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This paper reflects a summary of an article on the relationship between loss of bone mass and deficiency in vitamin D after hematopoietic stem cell transplantation (SCT). G. Massenkeil, C. Fiene, R. Michael, W. Reisinger and R. Arnold compiled the article in collaboration with Department of Internal Medicine, Division of Hematology and Oncology, Clinic for Nuclear Medicine and Institute of Radiology.
The major sub-topics to be summarized are fundamentals of Leukemia, Preparation for the study, Bone mineral density, and Vitamin D homeostasis.
Fundamentals of leukemia
According to the article, allogeneic stem cell transplantation (SCT) is capable of curing hematologic diseases like acute lymphoblastic leukemia (ALL), myelodysplastic syndrome (MDS), chronic myeloid leukemia (CML) and acute myelogenous leukemia (AML).
Observations of a study conducted on patients show a close relationship between osteoblasts, osteoclasts and hematopoietic stem cells. After the stem cell transplantation, the outcome is a reduction in the number of hematopoietic generating cells in a patient’s bone marrow for a stretched period.
Preparation for the study
The article shows that sixty-seven patients with ALL, AML, MDS and CML were prospectively studied after allogeneic SCT. Cyclosporine A (CsA) and methotrexate (MTX) were given to the patients as prophylaxis. Patients with donors who are not linked were injected with prednisone 0.5 mg/kg from day seven and 1.0 mg/kg from day 14 after allogeneic SCT.
First-line therapy of acute Graft-Versus-Host Disease (GVHD) was performed with a high-dose methylpredonisolone. It was prescribed that Persistent GVHD be suppressed with CsA, prednisone, azathioprine, cyclophosphamide and mycophenolate mofetil. In order to prevent hyper-catabolism, all patients received total parenteral nutrition starting on the day of SCT (energy 30-32 kcal/kg, fluid 2.5-3.0 I, carbohydrates 4-5 g/kg, amino acids 1-1.5g/kg, lipids 0.5 g/kg). This included 220 IU vitamin D and 660 mg calcium per day.
Bone mineral density
The article shows that lumber bone mineral density was measured by quantitative computed tomography scan. Bone mineral density was reduced before SCT in 49% of the patients. Pathologic bone mineral density values before SCT were mainly seen in patients with acute leukemia (ALL, AML and MDS), 55% of the patients with acute leukemia had osteopenia or osteoporosis before SCT. There was a significant loss of bone mass after SCT. Thirteen percent trabecular bone was lost after 6 months and 16.9% after 12 months.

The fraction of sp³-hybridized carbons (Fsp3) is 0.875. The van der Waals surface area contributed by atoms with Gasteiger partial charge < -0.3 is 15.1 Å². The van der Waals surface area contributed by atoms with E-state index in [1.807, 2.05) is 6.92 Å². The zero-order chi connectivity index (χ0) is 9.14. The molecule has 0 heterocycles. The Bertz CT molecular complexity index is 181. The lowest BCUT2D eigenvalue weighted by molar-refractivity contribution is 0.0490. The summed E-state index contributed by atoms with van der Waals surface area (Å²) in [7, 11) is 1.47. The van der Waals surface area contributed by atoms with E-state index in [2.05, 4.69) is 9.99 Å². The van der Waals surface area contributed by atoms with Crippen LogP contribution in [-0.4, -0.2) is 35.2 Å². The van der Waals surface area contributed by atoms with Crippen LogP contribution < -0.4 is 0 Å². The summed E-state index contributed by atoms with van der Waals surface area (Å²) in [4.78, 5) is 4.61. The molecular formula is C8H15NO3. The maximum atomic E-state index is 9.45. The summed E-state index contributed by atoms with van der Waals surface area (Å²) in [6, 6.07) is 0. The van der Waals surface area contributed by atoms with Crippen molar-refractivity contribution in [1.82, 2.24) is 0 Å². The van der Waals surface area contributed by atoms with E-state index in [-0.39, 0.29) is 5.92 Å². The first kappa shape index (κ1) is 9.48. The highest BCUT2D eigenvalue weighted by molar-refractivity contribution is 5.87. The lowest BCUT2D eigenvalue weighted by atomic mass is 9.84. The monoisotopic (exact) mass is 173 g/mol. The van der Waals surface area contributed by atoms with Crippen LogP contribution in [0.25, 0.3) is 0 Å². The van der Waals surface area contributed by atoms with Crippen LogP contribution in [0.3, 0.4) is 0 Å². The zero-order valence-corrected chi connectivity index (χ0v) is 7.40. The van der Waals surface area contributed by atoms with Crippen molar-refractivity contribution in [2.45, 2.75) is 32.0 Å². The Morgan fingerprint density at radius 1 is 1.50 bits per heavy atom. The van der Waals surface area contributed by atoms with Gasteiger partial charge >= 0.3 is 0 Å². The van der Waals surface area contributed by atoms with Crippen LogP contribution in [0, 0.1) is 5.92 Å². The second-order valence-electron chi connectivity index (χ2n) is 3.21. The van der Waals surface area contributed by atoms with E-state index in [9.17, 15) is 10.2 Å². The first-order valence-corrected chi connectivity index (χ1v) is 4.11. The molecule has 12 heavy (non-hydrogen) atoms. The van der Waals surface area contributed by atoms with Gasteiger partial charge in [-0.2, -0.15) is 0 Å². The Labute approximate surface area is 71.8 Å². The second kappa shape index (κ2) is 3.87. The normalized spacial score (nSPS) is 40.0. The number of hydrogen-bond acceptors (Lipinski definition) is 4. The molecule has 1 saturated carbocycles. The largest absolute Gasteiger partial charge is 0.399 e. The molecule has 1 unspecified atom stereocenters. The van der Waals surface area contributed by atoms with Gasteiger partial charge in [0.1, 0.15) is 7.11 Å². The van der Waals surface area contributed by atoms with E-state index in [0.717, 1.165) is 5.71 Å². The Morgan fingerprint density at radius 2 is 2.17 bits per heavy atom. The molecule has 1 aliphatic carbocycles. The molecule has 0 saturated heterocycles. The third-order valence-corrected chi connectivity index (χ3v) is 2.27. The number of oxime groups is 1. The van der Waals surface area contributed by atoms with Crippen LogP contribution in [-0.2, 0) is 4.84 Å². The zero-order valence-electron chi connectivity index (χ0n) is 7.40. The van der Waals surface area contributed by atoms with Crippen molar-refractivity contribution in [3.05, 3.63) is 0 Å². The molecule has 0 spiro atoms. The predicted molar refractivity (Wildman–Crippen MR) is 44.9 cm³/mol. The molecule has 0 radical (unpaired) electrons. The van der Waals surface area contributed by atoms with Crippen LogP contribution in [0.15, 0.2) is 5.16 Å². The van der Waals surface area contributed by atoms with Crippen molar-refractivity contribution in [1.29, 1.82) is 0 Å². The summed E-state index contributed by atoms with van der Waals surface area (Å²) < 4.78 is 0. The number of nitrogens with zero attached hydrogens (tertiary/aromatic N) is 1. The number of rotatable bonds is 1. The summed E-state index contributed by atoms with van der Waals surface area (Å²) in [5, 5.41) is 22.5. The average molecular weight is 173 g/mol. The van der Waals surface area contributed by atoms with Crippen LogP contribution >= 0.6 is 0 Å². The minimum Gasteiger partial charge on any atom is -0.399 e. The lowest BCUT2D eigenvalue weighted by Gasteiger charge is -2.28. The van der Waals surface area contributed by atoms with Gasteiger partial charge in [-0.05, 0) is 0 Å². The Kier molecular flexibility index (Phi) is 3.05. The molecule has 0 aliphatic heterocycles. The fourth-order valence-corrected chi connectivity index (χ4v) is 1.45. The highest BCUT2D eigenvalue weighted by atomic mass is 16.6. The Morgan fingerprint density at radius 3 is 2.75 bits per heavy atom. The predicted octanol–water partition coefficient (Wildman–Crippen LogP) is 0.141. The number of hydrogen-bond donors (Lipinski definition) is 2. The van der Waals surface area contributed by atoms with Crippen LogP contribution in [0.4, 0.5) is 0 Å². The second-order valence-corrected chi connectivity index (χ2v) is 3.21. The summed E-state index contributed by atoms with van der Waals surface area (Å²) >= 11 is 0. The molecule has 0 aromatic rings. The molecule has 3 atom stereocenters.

Twenty-five patients underwent further bone mass density analysis after SCT, and only two patients had a further decrease in bone mass density. The two developed osteoporosis but only one presented chronic GVHD. Sixteen of 25 patients showed no variation in the values. Seven patients out of the 25 presented with increased bone mass density because after SCT, they were constantly supplied with alternatives options for oral calcium and vitamin D.
The article indicates that donor status, age, sex and amenorrhea had no significant impact on bone mineral density. Acute graft-versus-host-disease (GVHD) increases the chances of patients developing osteoporosis in short-term. In a short period like 6 months, bone mineral density in patients with acute GVHD decreased. However, after a long period, the situation came back to normalcy.
Vitamin D homeostasis
The article shows that before SCT, 39% of the patients had pathologic vitamin D plasma concentrations. It was noticed that all patients presented with hypovitaminosis immediately after SCT. Constantly reducing vitamin D concentrations were observed after the SCT. Disease, sex and donor status had no significant impact on vitamin D concentration.
According to the article, the study shows that after SCT, bone metabolism changes. It is also indicated that there is an increase in osteopenia after SCT. The study in the article shows that children with hematologic and oncologic malignancies have reduced bone mineral density after conventional chemotherapy.
Before SCT, bone mineral density and urinary excretion showed a great dependence in their causative diseases in with acute leukemia. The article indicates that rigorous chemotherapy seemingly, causes a major dangerous effect on bone metabolism.
Therapy that involves steroids also has a potential influence on bone mass. After allogeneic SCT, the loss of bone mass affected all patients except those who continually received treatment like supplement of vitamin D. It can only be speculated that the older age of patients with CML compared to those with acute leukemia made them more susceptible to change in bone mineral density due to the harmful effect of condition therapy.
Bone mineral density was lost early after allogeneic SCT. Loss of bone mineral density immediately after SCT is because of conditioning therapy characterized with high quantities of dosage. Lack of movement of hospitalized patients is notorious for causing rapid changes in calcium metabolism and decreased levels of vitamin D. Due to isolation, multiple infusion, general weakness and infections, physical activity is reduced during high-dose chemotherapy and bone marrow asplasia in patients.
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Osteopenia and osteoporosis are prevalent in adults who have experienced hematologic diseases caused by conventional therapy. Those who are mainly affected are Patients with rigorous pre-treatment exercise. A rapid bone loss is observed early after allogeneic SCT. Patients with higher bone mineral density before SCT comparatively lose more bone mineral density after SCT.